What happens when you take 6 online philosophy students with and average age of about 50* and attempt to run a discussion session on ‘identity’ in Second Life after only two short orientation sessions that not everyone could attend?
- The majority of the participants were experienced philosophers. They did not have to grapple with the environment AND the subject. Once they had learnt how to text chat, move and sit down (an activity they all seemed to enjoy) the rest was home territory.
- The tutor involved was enthusiastic, had experience of teaching online distant students via a VLE and had a clear understanding that Second Life was going to be different and required a new approach.
- I was on hand through the sessions to IM anyone in difficulties and more importantly I was in the same RL room as the tutor who was also new to Second Life.
- We were flexible with the teaching format and adjusted activities to fit the flow of the discussion and the speed of response from the students.
- The participants who signed up for the pilot self selected as those willing to investigate a possible new format. This was not a mandatory part of a course. In other words they were open to a new experience.
The debate begins
One of the most successful aspects of the sessions was breaking into small groups. We had placed simple breakout areas within view of each other but just out of the 20 meter range of local chat to avoid cross talk. The tutor could wander between groups much in the same way she would in RL. It was a format that the participants could relate to and it utilised the socio-spatial nature of the environment.
The ‘red’ group with the ‘blue’ group in the background.
Have we met?
The setting lends a noble atmosphere to the discussion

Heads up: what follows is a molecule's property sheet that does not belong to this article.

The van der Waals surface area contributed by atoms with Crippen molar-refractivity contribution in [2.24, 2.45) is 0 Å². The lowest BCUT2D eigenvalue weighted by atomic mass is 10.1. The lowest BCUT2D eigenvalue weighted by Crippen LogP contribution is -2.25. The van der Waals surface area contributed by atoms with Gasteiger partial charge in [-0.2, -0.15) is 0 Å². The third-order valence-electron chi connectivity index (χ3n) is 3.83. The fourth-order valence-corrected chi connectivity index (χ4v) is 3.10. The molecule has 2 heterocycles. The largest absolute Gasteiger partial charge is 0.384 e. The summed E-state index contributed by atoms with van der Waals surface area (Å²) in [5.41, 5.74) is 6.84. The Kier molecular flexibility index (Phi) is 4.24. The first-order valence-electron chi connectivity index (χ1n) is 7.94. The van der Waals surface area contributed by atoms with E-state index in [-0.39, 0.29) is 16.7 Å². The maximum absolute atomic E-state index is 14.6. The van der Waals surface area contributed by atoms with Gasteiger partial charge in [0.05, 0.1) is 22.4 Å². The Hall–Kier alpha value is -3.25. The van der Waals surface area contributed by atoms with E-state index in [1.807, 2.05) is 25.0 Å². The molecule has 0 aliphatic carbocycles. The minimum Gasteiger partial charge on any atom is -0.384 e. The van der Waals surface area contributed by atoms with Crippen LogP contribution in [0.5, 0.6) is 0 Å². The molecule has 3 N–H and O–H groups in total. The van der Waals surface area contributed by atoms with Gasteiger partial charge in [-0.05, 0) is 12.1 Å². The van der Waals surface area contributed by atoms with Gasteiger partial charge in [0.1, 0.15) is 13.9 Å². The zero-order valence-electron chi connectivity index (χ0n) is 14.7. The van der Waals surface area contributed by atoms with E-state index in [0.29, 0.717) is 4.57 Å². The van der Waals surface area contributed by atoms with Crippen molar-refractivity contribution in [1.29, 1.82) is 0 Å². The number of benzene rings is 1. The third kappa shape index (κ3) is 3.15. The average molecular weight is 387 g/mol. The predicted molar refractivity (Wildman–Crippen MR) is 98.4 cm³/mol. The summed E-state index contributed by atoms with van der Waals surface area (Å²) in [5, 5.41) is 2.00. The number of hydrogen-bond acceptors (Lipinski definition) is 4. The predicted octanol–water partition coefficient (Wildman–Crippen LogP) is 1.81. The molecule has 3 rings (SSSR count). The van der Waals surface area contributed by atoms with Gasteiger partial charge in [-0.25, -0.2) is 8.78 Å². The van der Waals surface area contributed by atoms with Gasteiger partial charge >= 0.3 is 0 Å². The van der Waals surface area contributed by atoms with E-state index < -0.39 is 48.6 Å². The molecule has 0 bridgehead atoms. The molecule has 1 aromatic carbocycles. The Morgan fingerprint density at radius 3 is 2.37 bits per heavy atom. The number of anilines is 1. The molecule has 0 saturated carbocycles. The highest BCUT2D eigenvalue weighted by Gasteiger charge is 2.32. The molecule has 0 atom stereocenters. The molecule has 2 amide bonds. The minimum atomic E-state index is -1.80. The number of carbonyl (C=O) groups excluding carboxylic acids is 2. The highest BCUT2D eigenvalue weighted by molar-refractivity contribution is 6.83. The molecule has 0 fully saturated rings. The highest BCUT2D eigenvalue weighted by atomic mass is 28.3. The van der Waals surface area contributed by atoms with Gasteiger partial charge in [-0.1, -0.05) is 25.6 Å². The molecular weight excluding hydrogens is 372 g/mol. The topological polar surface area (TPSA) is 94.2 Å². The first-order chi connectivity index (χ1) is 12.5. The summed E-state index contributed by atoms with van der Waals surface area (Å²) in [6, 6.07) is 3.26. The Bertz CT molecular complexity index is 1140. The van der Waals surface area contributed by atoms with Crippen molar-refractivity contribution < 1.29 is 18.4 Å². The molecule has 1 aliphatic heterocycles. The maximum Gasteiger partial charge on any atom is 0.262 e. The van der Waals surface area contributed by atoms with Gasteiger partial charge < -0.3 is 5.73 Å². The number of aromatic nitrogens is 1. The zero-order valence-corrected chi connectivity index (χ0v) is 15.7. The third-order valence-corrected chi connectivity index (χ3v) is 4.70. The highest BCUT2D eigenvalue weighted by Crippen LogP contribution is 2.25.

*This is not meant as an ageist comment as I think the Prensky-esque notions of the digital native generation are a misnomer (by that I mean “completely wrong”). My point is that these participants are not ‘high tech’ nor are they ‘tech geeks’. They will only use a technology if it aids them in moving their learning forwards.
One thought on “Philosophers Philosophise in Second Life”
Jamie Rossiter July 21, 2008
The current e-Learning Masters class here at Oxford had a similar experience trying out SL as part of a class project. In spite of initial scepticism by both students and tutor, we found our sessions in SL surprisingly engaging and all the more interesting because one class member was in Greece and I was in Canada. The complete equality independent of physical location was intriguing. I also feel that the sense of play that is engendered in SL provides a positive quality for learning.
As someone who is both over 50 and has used computers regularly in my work since I was 20, I am not sure I totally agree with Dave’s comments about digital natives. I think there *is* some kind of qualitative difference in the way those who have grown up in a digitally pervasive world actually navigate digital media. That group seems to have fluency with post-modern flows of information, ability at multitasking, and comfort with ambiguity.